Among its last acts before adjourning for the year, Congress extended the
original Patriot Act until February 3 after the House refused to accept a
six-month extension. The move prevented expiration of 16 provisions of the
2001 antiterrorism law that otherwise would have ended December 31, 2005.
The short extension gives opponents of some of the law's provisions,
including APA, more time to push for placing some additional controls on the
use of surveillance by federal security officials.
The limited extension was approved after a bipartisan filibuster threat in
the Senate blocked a final compromise that followed the two chambers' passing
different versions of the bill. The compromise bill that resulted from
reconciling the differing Senate and House versions would have permanently
extended 14 of the 16 expiring provisions of the antiterrorism law and
sunsetted two others on December 31, 2009. At the center of the debate in the
Senate was the strength of civil-liberty protections included with the
temporary extensions of the government's authority to use roving wiretaps and
seize business records in terrorism investigations.
The last-minute Senate opposition stemmed, in part, from revelations of
eaves-dropping by the National Security Agency, with President Bush's
approval, on U.S. citizens in contact with foreign terrorist suspects.
APA joined the American Psychological Association, American Academy of
Child and Adolescent Psychiatry, American Psychoanalytic Association, and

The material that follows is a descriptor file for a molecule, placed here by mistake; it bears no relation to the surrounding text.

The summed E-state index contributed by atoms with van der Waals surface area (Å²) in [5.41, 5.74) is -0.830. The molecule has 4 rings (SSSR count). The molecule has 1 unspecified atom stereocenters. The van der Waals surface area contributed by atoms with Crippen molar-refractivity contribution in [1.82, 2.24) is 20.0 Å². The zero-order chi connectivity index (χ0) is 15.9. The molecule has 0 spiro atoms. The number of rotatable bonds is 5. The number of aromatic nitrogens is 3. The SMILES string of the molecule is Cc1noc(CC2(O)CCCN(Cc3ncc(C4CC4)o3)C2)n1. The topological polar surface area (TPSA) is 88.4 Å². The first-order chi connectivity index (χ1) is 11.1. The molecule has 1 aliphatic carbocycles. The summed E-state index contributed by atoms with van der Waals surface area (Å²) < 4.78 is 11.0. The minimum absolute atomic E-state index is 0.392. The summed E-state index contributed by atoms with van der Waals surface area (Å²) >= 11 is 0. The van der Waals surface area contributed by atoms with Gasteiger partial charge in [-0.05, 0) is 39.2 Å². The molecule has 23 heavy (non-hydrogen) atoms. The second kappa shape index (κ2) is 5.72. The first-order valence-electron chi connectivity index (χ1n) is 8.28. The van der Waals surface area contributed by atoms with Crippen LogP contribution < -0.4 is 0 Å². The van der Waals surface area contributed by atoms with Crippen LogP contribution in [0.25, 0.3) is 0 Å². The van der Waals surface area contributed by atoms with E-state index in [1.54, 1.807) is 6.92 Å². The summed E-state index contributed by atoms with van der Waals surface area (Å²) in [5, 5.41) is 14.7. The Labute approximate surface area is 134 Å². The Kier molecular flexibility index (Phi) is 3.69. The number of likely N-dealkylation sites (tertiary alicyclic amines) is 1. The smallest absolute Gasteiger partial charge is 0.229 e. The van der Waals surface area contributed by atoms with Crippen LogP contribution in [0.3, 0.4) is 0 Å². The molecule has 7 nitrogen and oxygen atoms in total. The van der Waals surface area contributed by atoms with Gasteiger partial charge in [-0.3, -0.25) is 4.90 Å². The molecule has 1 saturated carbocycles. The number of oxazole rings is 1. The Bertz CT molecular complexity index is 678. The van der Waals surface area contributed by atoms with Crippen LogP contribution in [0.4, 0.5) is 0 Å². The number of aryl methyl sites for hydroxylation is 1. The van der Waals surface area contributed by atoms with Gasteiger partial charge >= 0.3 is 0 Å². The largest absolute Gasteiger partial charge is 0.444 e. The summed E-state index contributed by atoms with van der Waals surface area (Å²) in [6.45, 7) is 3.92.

American Counseling Association in alerting their members and members of
Congress about privacy concerns related to the Patriot Act.
APA backed earlier language in the bill that the Senate had supported on
business records offering greater protections to medical records, including
mental health records. But some saw those provisions as watered down in the
compromise bill that emerged from a congressional conference committee.
Among others expressing concerns over the business and medical record
provisions in the final compromise bill, the American Civil Liberties Union
(ACLU) criticized it for allowing the FBI to demand records, including
library, medical, educational, and tax records, of anyone connected to a
terrorist investigation. The final compromise bill would have allowed
physicians who received FBI requests for a patient's medical records to tell a
lawyer and allow a limited right to challenge it in an intelligence court. But
few physicians are likely to go to the expense of challenging the orders,
according to the ACLU.
APA also was concerned about an underlying gag order in previous versions
that would bar health professionals, including psychiatrists, from informing
their patients when their confidential health records are demanded. The
compromise legislation would have left in place the automatic gag order.
It remains unclear whether the extra time to negotiate a longer-term
extension will yield results for those looking to change the law. House GOP
leaders have expressed little interest in further changes to the final
compromise bill, and a majority of the Senate signaled support for the bill in
An analysis of the compromise bill Congress is considering is posted